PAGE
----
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Prevent Frozen Pipes and Fix Leaks this Winter

January 4, 2018 – Don’t let Mother Nature or aging pipes wreak havoc on your home this winter. About 250,000 homes are severely damaged from burst, cracked or frozen water pipes each year – which is why it is essential to take precautions and fix leaks around your home. 

Toilets and faucets are the biggest culprits for leaks. Not only can they waste water, they can increase your water bill if they go undetected. To check for leaks, shut off all your faucets and appliances that use water. Read your meter, then read it again 20 minutes later. If your reading has changed, you have a leak.

If the temperature outside drops to about 10 degrees, you are also at risk for frozen pipes. Check out the video below and follow Fred Wags and Felicia Fluff as they show you around the Aqua house and teach you how to prevent frozen pipes.

 

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The History of Water Infrastructure

It simmers and steams and doesn’t boil when watched.

It fills up bathtubs to the brim, sloshing back and forth.

It finds itself accompanying your nightly dinner in a glass filled with ice.

It’s easy to overlook the importance of water in our everyday lives; we need it and we thrive upon it. But it’s even easier to forget the leaps and bounds necessary to get it in your faucet today. It wasn’t always this simple. Here’s a brief timeline of how water become accessible to you:

 

Okay, so maybe it wasn’t that simple, but those are some pretty key events that built the water infrastructure needed for the way we use water today. Here’s some more information about those milestones.

Ancient Rome:

Rome wasn’t built in a day, which meant innovation for even the most basic of necessities could take a staggering amount of time. Technology seemed to move a little faster once the first aqueducts were built to transport water. This step in early innovation that culminated in Early Rome soon took off throughout Europe. It was the most advanced plumbing system of its day.

 

Enlightenment Era:

After a more advanced plumbing system was introduced during the Enlightenment Era, it became a priority to provide sanitary water to the increasing population. Shortly after, it was necessary to bring in private water companies to account for the overwhelming amount of people. Water filtration was in its early experimental stages and used sand filters to take care of sanitation.

1900’s:

However, in the early 1900’s, filters were no longer used after a faulty mishap, which caused a disease outbreak. Instead, chlorination became the new way to provide clean water. While the process has been tweaked throughout history, it remains to be the fundamental way we purify water as of today. 

Today:

Other techniques such as water fluoridation and desalination are also used in certain areas of the world to provide safer water. Laws surrounding water began to pick up speed as the need for regulation became imperative. In 1974, the Safe Drinking Water Act was passed, placing an emphasis on the quality of the water that is consumed, and it’s still enforced today.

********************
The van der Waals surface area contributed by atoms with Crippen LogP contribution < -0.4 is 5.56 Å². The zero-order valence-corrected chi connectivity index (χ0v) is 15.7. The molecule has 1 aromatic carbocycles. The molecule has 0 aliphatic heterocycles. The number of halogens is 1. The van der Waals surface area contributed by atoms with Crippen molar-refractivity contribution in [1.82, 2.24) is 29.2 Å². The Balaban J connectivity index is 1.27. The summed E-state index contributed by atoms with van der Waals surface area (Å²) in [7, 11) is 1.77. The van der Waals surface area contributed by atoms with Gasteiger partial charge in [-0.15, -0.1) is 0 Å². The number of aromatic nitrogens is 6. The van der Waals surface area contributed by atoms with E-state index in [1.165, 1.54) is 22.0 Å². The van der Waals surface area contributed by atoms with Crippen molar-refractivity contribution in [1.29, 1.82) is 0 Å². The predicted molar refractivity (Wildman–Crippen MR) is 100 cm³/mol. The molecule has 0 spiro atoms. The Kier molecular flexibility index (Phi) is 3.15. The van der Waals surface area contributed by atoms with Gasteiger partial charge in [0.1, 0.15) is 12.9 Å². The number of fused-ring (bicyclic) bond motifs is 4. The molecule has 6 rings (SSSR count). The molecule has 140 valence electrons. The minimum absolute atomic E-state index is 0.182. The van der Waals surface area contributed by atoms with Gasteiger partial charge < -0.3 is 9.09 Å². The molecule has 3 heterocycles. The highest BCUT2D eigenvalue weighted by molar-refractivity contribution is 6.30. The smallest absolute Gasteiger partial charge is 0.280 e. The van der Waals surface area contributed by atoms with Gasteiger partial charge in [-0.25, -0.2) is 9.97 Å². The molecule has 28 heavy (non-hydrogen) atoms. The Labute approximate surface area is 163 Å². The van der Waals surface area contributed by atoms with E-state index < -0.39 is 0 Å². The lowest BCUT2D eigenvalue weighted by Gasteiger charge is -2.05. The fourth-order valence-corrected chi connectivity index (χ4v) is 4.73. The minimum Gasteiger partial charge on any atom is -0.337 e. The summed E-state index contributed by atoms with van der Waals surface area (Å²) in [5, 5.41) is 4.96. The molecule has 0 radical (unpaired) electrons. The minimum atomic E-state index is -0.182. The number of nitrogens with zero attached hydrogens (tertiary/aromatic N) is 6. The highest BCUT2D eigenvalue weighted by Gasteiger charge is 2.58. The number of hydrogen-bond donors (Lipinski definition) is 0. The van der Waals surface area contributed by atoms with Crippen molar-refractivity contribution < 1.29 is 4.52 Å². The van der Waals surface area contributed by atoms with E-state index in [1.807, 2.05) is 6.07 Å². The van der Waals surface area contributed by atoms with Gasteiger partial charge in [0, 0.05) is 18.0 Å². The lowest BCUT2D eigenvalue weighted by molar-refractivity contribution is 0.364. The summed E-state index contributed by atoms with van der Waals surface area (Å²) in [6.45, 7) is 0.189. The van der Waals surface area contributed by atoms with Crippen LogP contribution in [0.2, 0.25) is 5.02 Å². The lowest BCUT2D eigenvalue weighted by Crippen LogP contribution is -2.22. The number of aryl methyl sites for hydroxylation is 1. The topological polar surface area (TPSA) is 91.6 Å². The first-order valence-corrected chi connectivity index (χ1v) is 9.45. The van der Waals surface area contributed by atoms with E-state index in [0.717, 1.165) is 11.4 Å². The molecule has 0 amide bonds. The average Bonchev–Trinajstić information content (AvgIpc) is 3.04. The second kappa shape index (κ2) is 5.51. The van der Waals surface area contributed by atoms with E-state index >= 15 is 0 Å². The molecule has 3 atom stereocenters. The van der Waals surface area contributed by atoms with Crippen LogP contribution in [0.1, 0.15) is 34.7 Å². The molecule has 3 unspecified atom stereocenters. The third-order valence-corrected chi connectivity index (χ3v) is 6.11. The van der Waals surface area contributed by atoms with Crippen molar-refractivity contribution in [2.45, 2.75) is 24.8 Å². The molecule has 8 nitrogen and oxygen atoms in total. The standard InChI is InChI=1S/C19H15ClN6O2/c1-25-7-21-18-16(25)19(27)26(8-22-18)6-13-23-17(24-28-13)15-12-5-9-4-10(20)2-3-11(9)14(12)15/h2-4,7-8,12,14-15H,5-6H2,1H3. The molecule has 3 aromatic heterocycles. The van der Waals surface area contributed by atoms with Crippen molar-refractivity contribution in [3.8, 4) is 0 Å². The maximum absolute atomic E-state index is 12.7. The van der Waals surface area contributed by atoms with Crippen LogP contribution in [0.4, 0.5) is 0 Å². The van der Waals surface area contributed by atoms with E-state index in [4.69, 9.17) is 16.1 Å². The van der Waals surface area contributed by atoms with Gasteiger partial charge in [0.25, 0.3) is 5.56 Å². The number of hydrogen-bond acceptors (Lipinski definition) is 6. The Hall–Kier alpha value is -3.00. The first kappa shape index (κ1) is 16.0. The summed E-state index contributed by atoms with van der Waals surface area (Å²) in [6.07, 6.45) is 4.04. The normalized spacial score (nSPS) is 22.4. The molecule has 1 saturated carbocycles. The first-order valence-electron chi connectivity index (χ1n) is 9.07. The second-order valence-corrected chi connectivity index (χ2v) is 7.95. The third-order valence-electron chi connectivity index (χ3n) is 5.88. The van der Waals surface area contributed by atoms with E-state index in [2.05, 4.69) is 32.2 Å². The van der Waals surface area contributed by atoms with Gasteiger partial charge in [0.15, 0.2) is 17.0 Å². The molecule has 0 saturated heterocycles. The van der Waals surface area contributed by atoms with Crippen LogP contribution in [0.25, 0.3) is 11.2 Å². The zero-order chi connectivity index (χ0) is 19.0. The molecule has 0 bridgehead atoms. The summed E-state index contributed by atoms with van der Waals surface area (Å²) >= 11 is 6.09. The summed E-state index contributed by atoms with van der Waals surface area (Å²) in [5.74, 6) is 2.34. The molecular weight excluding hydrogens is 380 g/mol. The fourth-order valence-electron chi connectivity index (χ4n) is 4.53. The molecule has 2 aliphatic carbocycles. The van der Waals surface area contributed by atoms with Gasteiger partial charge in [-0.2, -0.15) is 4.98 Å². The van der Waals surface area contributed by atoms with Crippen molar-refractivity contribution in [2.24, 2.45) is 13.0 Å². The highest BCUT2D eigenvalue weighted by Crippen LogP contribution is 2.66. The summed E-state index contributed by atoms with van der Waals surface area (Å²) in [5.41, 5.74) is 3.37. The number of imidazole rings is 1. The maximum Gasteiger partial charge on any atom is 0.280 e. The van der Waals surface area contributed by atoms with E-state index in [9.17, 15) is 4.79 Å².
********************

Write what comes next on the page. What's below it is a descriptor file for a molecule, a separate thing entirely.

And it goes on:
It’s everyone’s responsibility to continue the trend to healthier and safer water. The Ancient Romans knew this and were able to overcome many logistical boundaries. But, there is still more to be done in both conservation and availability. The infrastructure of water is rapidly changing and progressing, which is integral when it comes to nurturing one of our most valuable natural resources.

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Diving In: Touring the Ashtabula Bunker Tank

The light-gray interior of the steel cylinder warped and echoed the near whispers of James Parker and Joseph Flahiff as they stood in a shaft of a daylight squeezed through a port hole far above their hard hats.

They were inside one of the city’s best-kept secrets, a structure whose interior rarely receives a human visitor. Surrounded by trees and a high fence, only neighbors and astute drivers know of the water tank, which has been off-line for the past month while interior restoration work was performed by Tank Industries Consultants of Indianapolis.

Parker, inspector with the company, and Flahiff, production manager for the tank’s owner, Aqua Ohio, opened the tank to a media tour. It was a rare chance to crawl inside a time capsule of sorts; the interior was last painted in the 1980s, although there have been periodic inspections that required human intrusion. 

Last year, two inspectors entered the tank from an access port and, using an inflatable raft, inspected the top section of the interior. The inspection was necessary to obtain a cost estimate for the interior painting job ordered by Aqua Ohio as part of its wide-reaching plan to upgrade the Ashtabula water system.

With the tank work nearly complete, Flahiff and Parker proudly showed off the fresh paint job as if they were unveiling a commissioned work of art. 

Repairs were made, the corrosion sandblasted away and an inert coating certified safe for potable water applied. Flahiff said coatings have improved greatly in the past 30 years, and the modern paint will do a better job of protecting the water supply.

The project is part of a major reinvestment plan to improve the area’s water treatment and distribution system. Aqua spent $1.4 million replacing pipe, valves and hydrants last year. Another $300,000 went into the chemical building at the treatment plant and $800,000 went for exterior painting and structural rehabilitation of the Bunker Hill tank.

All of the tanks provide a reserve of water and help maintain consistent pressure at faucets across the system, from a spacious Tudor on Bunker Hill to a bungalow on Lake Erie, where the water we take for granted begins and ends its journey. 

For more:

Where Few Have Gone by Shelley Terry and Carl Feather